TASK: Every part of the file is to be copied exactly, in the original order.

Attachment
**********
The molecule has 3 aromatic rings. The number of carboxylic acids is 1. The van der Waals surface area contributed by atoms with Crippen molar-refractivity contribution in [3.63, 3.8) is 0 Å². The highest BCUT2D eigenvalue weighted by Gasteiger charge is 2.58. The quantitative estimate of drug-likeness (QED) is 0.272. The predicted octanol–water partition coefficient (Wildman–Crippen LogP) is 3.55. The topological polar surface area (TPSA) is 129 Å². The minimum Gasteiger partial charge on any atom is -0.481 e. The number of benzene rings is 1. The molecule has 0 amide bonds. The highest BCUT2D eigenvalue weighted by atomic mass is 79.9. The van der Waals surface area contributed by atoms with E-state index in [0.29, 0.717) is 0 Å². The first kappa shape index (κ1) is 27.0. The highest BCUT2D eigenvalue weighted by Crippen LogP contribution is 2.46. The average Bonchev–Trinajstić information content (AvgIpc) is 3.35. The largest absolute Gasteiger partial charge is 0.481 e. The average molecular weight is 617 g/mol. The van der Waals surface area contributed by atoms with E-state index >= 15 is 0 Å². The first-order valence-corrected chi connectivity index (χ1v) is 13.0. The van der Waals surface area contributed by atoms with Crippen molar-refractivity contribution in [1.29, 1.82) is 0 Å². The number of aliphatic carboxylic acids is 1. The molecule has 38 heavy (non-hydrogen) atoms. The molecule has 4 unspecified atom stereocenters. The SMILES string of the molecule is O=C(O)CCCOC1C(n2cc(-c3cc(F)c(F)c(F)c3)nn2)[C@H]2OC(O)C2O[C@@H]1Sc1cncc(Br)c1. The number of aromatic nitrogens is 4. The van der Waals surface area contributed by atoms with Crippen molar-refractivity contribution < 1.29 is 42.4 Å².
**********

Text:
The molecule has 3 aromatic rings. The number of carboxylic acids is 1. The van der Waals surface area contributed by atoms with Crippen molar-refractivity contribution in [3.63, 3.8) is 0 Å². The highest BCUT2D eigenvalue weighted by Gasteiger charge is 2.58. The quantitative estimate of drug-likeness (QED) is 0.272. The predicted octanol–water partition coefficient (Wildman–Crippen LogP) is 3.55. The topological polar surface area (TPSA) is 129 Å². The minimum Gasteiger partial charge on any atom is -0.481 e. The number of benzene rings is 1. The molecule has 0 amide bonds. The highest BCUT2D eigenvalue weighted by atomic mass is 79.9. The van der Waals surface area contributed by atoms with E-state index in [0.29, 0.717) is 0 Å². The first kappa shape index (κ1) is 27.0. The highest BCUT2D eigenvalue weighted by Crippen LogP contribution is 2.46. The average Bonchev–Trinajstić information content (AvgIpc) is 3.35. The largest absolute Gasteiger partial charge is 0.481 e. The average molecular weight is 617 g/mol. The van der Waals surface area contributed by atoms with E-state index >= 15 is 0 Å². The first-order valence-corrected chi connectivity index (χ1v) is 13.0. The van der Waals surface area contributed by atoms with Crippen molar-refractivity contribution in [1.29, 1.82) is 0 Å². The number of aliphatic carboxylic acids is 1. The molecule has 38 heavy (non-hydrogen) atoms. The molecule has 4 unspecified atom stereocenters. The SMILES string of the molecule is O=C(O)CCCOC1C(n2cc(-c3cc(F)c(F)c(F)c3)nn2)[C@H]2OC(O)C2O[C@@H]1Sc1cncc(Br)c1. The number of aromatic nitrogens is 4. The van der Waals surface area contributed by atoms with Crippen molar-refractivity contribution < 1.29 is 42.4 Å².